T lymphocytes are central effectors of the adaptive immune response, and their proper function is critical for long-lasting immunity to foreign pathogens and tumor immunosurveillance. One of the fundamental programs triggered by T cell activation is the reprogramming of cellular metabolism, which is essential to support the bioenergetic and biosynthetic demands of effector T (Teff) cell function. While often considered a “housekeeping” function, cellular metabolism has recently been linked to proper Teff cell differentiation and effector function in vivo, raising the idea that nutrient availability can be immunomodulatory. However, how nutrient availability shapes T cell metabolism and function remains poorly understood. Here we present evidence suggesting that effector T cells possess “metabolic plasticity” and are capable of altering their metabolic programs in response to nutrient availability. We show that T cells possess a glucose-sensitive metabolic checkpoint controlled by the energy sensor AMP-activated protein kinase (AMPK) that regulates cellular bioenergetics and T cell viability. Effector T cells lacking AMPKα1 display reduced mitochondrial bioenergetics and cellular ATP in response to glucose limitation in vitro or pathogenic challenge in vivo. Finally, we find that AMPKα1 is essential for robust CD4+ and CD8+ T cell responses to viral and bacterial infections in vivo. Our data highlight AMPK-dependent regulation of metabolic homeostasis as a key regulator of T cell-mediated adaptive immunity. These results and the use AMPK agonists to regulate T cell function will be discussed.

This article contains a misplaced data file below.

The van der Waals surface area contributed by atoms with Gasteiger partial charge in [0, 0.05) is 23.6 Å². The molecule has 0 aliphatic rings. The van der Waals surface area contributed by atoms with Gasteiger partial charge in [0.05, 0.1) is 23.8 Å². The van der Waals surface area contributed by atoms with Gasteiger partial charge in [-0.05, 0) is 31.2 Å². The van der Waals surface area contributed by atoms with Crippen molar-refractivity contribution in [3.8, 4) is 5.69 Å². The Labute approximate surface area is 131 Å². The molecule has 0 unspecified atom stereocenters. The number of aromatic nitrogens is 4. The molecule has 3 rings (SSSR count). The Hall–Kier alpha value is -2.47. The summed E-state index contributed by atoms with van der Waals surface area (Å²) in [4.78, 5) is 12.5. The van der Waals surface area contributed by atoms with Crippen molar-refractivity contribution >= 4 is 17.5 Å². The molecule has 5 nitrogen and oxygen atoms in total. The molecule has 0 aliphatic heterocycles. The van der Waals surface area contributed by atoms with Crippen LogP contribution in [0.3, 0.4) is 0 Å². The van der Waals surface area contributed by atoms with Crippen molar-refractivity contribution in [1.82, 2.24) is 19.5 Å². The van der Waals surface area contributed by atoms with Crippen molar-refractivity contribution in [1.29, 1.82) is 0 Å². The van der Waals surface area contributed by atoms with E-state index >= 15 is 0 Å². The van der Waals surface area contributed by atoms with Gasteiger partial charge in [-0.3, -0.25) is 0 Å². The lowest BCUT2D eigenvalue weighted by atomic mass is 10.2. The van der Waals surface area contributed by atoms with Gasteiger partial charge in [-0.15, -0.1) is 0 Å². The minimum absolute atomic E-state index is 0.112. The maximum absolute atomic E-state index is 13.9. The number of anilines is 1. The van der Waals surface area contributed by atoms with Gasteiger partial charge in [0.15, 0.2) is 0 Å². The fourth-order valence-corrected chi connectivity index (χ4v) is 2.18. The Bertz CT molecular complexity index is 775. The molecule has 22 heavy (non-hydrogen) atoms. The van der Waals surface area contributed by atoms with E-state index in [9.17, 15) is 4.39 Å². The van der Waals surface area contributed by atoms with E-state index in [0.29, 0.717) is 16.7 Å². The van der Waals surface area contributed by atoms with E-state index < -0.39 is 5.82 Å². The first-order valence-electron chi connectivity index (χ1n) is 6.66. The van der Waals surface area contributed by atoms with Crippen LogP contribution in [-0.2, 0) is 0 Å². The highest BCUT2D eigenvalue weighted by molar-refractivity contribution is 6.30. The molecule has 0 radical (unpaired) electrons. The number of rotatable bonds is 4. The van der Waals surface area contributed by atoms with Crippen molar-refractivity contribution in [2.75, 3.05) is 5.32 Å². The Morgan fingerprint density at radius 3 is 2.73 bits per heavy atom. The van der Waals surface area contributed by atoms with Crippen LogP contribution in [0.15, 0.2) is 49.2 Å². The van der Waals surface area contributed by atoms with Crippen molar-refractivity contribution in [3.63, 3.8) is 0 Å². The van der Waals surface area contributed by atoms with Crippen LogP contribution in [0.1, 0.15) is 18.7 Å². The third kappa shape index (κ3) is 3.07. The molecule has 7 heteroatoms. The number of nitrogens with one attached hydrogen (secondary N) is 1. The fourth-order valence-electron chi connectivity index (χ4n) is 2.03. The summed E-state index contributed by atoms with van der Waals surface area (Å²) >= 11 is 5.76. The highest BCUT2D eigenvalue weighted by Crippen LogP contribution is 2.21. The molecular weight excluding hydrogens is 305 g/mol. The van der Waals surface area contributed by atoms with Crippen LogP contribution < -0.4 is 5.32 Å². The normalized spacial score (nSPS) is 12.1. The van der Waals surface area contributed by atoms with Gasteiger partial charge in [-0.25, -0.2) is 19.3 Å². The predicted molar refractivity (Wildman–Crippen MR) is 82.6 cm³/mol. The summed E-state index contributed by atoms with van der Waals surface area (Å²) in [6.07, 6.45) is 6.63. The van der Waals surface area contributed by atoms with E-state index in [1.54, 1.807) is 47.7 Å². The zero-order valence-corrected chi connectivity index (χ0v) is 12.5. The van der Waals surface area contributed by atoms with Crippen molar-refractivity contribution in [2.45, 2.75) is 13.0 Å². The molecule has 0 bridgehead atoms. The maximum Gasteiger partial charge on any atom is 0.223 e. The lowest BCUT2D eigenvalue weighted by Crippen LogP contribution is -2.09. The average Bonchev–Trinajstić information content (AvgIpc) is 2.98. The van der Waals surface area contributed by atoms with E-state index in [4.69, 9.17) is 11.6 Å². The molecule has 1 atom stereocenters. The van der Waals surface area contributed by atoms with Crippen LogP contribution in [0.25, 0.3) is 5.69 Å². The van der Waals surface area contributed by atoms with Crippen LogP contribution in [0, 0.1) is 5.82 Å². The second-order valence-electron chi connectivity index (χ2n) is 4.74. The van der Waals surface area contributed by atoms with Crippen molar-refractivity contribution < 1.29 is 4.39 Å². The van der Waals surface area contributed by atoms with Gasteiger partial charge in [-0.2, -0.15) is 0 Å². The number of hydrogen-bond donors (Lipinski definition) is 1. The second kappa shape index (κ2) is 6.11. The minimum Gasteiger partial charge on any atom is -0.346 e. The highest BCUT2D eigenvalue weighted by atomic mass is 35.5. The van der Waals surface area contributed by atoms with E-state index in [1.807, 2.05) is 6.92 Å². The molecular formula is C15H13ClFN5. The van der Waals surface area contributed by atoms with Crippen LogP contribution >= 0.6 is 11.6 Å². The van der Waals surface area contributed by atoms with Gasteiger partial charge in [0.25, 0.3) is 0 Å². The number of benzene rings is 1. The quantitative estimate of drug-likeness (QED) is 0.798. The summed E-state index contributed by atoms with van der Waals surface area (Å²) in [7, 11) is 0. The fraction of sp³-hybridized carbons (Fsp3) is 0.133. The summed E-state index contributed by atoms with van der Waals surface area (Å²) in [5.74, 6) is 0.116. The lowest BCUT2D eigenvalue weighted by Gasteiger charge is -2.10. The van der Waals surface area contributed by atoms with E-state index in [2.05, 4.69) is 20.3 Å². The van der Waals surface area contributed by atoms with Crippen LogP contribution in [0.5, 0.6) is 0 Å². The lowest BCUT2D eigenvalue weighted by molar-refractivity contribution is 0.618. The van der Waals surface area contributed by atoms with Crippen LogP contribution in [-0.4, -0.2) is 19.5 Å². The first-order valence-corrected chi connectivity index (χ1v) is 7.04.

Citation Format: Russell Graham Jones. Regulation of metabolic plasticity in effector T cells. [abstract]. In: Proceedings of the AACR Special Conference: Tumor Immunology and Immunotherapy: A New Chapter; December 1-4, 2014; Orlando, FL. Philadelphia (PA): AACR; Cancer Immunol Res 2015;3(10 Suppl):Abstract nr IA22.